The original PlayStation hasn't had a decent new release in months, and it took no less than the Final Fantasy name to make us dust off our trusty old Sony-made workhorse one more time. Final Fantasy Origins is the latest in Square's line of two-classic-repackaged-RPGs sets, following in the footsteps of Final Fantasy Anthology (Final Fantasy V and Final Fantasy VI) and Final Fantasy Chronicles (Final Fantasy IV and Chrono Trigger). As the Origins name implies, this new title reaches much further back into Square's catalog, delivering the original Final Fantasy and Final Fantasy II, the latter of which has never been seen in North America. As PlayStation ports of WonderSwan Color remakes of old 8-bit NES games, the two games included in Origins may be short on presentation, but they're certainly long enough on gameplay to justify the purchase price for any hard-core RPG fan.
There are better versions of both games currently available on the PSP, which makes this a dicey choice if you prefer your RPGs portable. On the other hand, fans of the series will finally be able to play these two adventures on the PlayStation 3, which may be enough to warrant the ten dollar asking price!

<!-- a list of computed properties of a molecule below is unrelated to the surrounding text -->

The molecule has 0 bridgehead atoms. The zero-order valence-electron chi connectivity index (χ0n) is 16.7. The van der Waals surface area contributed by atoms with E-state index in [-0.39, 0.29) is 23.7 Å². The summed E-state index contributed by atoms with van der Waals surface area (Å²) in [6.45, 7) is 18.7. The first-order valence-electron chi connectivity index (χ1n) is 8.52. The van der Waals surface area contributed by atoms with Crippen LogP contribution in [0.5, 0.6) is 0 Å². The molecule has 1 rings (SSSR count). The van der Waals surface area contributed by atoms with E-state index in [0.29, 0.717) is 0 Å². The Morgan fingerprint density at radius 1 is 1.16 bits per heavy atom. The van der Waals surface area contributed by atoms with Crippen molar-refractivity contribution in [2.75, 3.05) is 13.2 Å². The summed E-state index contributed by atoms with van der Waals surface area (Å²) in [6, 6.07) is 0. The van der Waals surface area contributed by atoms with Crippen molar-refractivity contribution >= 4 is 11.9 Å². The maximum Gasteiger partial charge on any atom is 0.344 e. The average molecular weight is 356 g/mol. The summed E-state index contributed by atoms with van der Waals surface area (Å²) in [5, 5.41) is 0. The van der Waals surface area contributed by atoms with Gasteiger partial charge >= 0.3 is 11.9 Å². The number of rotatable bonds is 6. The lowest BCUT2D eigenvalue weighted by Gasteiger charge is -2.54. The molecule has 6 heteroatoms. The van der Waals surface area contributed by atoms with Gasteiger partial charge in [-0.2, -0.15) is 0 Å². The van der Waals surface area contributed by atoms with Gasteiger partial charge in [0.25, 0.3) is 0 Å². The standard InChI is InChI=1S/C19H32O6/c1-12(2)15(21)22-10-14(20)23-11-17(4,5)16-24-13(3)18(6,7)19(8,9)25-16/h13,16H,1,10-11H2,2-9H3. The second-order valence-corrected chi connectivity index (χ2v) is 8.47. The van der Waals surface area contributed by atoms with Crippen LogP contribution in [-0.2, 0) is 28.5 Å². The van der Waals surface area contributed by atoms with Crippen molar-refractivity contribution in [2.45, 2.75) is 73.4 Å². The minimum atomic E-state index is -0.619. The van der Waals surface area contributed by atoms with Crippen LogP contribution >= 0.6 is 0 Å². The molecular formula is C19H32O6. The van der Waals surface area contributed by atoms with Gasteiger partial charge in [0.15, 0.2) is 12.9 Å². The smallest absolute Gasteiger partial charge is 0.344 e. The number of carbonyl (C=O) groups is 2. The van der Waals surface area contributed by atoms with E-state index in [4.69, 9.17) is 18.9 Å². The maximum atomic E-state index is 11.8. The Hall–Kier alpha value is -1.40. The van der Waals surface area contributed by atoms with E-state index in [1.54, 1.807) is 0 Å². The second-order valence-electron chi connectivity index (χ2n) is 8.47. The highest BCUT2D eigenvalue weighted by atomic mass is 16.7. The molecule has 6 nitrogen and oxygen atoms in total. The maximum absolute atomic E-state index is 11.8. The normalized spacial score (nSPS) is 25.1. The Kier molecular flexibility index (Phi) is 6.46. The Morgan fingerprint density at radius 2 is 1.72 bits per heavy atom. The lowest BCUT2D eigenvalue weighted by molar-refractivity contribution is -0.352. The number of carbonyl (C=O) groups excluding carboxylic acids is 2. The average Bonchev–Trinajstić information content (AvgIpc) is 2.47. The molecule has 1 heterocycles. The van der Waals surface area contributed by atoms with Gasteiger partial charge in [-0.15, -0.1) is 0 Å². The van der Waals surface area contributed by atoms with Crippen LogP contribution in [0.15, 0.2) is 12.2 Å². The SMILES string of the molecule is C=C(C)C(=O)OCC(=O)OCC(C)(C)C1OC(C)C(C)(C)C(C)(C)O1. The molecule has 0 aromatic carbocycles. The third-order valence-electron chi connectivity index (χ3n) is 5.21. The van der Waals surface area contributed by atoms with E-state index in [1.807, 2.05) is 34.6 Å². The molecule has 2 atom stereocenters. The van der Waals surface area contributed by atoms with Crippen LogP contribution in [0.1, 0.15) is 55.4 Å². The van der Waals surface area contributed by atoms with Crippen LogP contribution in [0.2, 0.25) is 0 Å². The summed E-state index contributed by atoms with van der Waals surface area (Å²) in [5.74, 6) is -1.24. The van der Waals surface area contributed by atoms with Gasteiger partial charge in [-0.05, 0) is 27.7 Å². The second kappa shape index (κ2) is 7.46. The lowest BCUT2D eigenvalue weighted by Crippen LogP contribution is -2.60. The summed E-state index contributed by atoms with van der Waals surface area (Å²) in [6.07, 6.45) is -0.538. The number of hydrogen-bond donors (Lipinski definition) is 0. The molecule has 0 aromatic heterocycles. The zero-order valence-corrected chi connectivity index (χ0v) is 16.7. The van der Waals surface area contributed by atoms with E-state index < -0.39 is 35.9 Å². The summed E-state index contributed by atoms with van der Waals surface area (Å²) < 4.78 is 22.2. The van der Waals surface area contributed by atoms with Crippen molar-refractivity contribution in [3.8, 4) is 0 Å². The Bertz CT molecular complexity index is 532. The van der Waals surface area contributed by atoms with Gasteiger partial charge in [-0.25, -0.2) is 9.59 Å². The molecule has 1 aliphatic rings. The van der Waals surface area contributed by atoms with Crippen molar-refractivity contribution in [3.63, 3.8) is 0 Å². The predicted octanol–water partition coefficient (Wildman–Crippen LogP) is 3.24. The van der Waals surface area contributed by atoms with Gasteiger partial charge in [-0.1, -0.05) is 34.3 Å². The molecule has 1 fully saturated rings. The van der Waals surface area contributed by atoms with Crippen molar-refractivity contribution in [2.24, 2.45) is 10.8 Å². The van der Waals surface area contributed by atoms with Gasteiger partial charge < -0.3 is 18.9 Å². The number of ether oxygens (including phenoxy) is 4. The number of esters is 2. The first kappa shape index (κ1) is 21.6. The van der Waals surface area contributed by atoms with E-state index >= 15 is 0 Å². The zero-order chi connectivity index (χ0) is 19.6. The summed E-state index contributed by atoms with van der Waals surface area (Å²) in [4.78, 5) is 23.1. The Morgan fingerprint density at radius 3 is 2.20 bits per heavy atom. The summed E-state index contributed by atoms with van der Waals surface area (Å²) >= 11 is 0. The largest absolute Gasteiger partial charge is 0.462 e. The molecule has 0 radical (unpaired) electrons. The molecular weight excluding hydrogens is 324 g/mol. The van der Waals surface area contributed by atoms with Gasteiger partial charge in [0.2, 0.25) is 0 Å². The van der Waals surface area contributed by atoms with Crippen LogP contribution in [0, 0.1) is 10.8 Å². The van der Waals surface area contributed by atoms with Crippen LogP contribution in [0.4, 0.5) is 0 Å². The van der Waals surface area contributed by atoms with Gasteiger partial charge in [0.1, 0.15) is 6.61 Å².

Bien que le score final de mon review sois de 6 je vous
conseille de franchement essayez ce jeu. Certains points comme les graphiques ont descendu mon score et le graphisme n'est pas le centre d'intérêts de tout les joueurs. Tout joueurs invétérés de RPG devraient essayer Final Fantasy Origins.
Even die-hard gamers and fantasy role-playing nuts occasionally have to fess up to not having experienced the entire "Final Fantasy" saga. (Some of us here at "X-Play" must admit to falling into this group.) But there's nothing shameful about casting back to your roots. Many American gamers never even got a shot at "Final Fantasy II." Anthologies can be a sketchy business, but "Final Fantasy Origins" delivers the goods and shows that, even now, the current crop of high-gloss, tech tour-de-force games have ancestors that can and should be honored.